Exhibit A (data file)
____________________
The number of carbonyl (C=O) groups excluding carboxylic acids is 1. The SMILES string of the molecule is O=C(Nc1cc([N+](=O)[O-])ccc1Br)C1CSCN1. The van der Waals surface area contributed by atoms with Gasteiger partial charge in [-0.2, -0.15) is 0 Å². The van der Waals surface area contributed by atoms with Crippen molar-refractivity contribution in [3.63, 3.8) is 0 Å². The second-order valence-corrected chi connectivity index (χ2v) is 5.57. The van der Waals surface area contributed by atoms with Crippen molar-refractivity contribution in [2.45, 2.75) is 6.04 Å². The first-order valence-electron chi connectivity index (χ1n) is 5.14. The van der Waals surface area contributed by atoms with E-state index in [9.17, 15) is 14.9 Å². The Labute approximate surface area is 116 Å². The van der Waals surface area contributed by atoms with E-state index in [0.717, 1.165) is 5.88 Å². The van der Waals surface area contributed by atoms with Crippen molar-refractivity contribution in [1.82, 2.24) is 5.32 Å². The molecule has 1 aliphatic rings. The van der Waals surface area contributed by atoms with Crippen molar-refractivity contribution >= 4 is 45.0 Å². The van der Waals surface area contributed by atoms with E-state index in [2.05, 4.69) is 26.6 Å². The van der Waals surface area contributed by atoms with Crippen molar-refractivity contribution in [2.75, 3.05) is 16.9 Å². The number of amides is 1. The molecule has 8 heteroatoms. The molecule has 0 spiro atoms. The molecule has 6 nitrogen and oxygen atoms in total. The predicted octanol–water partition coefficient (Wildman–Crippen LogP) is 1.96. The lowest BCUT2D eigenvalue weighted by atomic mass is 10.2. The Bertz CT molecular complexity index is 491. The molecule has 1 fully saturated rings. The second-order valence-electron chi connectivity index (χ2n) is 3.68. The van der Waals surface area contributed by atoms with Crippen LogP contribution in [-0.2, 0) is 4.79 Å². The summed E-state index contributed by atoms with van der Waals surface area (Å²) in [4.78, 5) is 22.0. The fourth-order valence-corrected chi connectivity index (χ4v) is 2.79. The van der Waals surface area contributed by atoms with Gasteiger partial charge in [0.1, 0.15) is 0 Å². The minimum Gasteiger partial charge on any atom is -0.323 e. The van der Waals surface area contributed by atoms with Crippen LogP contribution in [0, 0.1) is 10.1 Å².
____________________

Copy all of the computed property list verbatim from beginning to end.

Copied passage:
The number of carbonyl (C=O) groups excluding carboxylic acids is 1. The SMILES string of the molecule is O=C(Nc1cc([N+](=O)[O-])ccc1Br)C1CSCN1. The van der Waals surface area contributed by atoms with Gasteiger partial charge in [-0.2, -0.15) is 0 Å². The van der Waals surface area contributed by atoms with Crippen molar-refractivity contribution in [3.63, 3.8) is 0 Å². The second-order valence-corrected chi connectivity index (χ2v) is 5.57. The van der Waals surface area contributed by atoms with Crippen molar-refractivity contribution in [2.45, 2.75) is 6.04 Å². The first-order valence-electron chi connectivity index (χ1n) is 5.14. The van der Waals surface area contributed by atoms with E-state index in [9.17, 15) is 14.9 Å². The Labute approximate surface area is 116 Å². The van der Waals surface area contributed by atoms with E-state index in [0.717, 1.165) is 5.88 Å². The van der Waals surface area contributed by atoms with Crippen molar-refractivity contribution in [1.82, 2.24) is 5.32 Å². The molecule has 1 aliphatic rings. The van der Waals surface area contributed by atoms with Crippen molar-refractivity contribution >= 4 is 45.0 Å². The van der Waals surface area contributed by atoms with E-state index in [2.05, 4.69) is 26.6 Å². The van der Waals surface area contributed by atoms with Crippen molar-refractivity contribution in [2.75, 3.05) is 16.9 Å². The number of amides is 1. The molecule has 8 heteroatoms. The molecule has 0 spiro atoms. The molecule has 6 nitrogen and oxygen atoms in total. The predicted octanol–water partition coefficient (Wildman–Crippen LogP) is 1.96. The lowest BCUT2D eigenvalue weighted by atomic mass is 10.2. The Bertz CT molecular complexity index is 491. The molecule has 1 fully saturated rings. The second-order valence-electron chi connectivity index (χ2n) is 3.68. The van der Waals surface area contributed by atoms with Crippen LogP contribution in [-0.2, 0) is 4.79 Å². The summed E-state index contributed by atoms with van der Waals surface area (Å²) in [4.78, 5) is 22.0. The fourth-order valence-corrected chi connectivity index (χ4v) is 2.79. The van der Waals surface area contributed by atoms with Gasteiger partial charge in [0.1, 0.15) is 0 Å². The minimum Gasteiger partial charge on any atom is -0.323 e. The van der Waals surface area contributed by atoms with Crippen LogP contribution in [0, 0.1) is 10.1 Å².